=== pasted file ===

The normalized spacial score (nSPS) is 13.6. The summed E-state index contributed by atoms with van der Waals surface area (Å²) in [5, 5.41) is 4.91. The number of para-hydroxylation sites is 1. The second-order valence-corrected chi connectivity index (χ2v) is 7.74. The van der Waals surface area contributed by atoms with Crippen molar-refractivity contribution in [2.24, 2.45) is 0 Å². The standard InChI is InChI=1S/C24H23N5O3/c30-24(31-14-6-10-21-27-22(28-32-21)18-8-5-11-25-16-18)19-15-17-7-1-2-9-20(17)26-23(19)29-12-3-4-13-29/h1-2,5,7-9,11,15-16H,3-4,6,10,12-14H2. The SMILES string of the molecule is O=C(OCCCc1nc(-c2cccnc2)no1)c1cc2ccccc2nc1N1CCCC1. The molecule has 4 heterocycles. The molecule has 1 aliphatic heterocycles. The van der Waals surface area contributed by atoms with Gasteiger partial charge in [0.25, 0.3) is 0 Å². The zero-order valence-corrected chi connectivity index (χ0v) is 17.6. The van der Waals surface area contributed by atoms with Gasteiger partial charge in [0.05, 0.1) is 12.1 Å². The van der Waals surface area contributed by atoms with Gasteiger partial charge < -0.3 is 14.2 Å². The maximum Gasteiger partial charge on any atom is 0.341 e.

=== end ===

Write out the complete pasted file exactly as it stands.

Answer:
The normalized spacial score (nSPS) is 13.6. The summed E-state index contributed by atoms with van der Waals surface area (Å²) in [5, 5.41) is 4.91. The number of para-hydroxylation sites is 1. The second-order valence-corrected chi connectivity index (χ2v) is 7.74. The van der Waals surface area contributed by atoms with Crippen molar-refractivity contribution in [2.24, 2.45) is 0 Å². The standard InChI is InChI=1S/C24H23N5O3/c30-24(31-14-6-10-21-27-22(28-32-21)18-8-5-11-25-16-18)19-15-17-7-1-2-9-20(17)26-23(19)29-12-3-4-13-29/h1-2,5,7-9,11,15-16H,3-4,6,10,12-14H2. The SMILES string of the molecule is O=C(OCCCc1nc(-c2cccnc2)no1)c1cc2ccccc2nc1N1CCCC1. The molecule has 4 heterocycles. The molecule has 1 aliphatic heterocycles. The van der Waals surface area contributed by atoms with Gasteiger partial charge in [0.25, 0.3) is 0 Å². The zero-order valence-corrected chi connectivity index (χ0v) is 17.6. The van der Waals surface area contributed by atoms with Gasteiger partial charge in [0.05, 0.1) is 12.1 Å². The van der Waals surface area contributed by atoms with Gasteiger partial charge < -0.3 is 14.2 Å². The maximum Gasteiger partial charge on any atom is 0.341 e.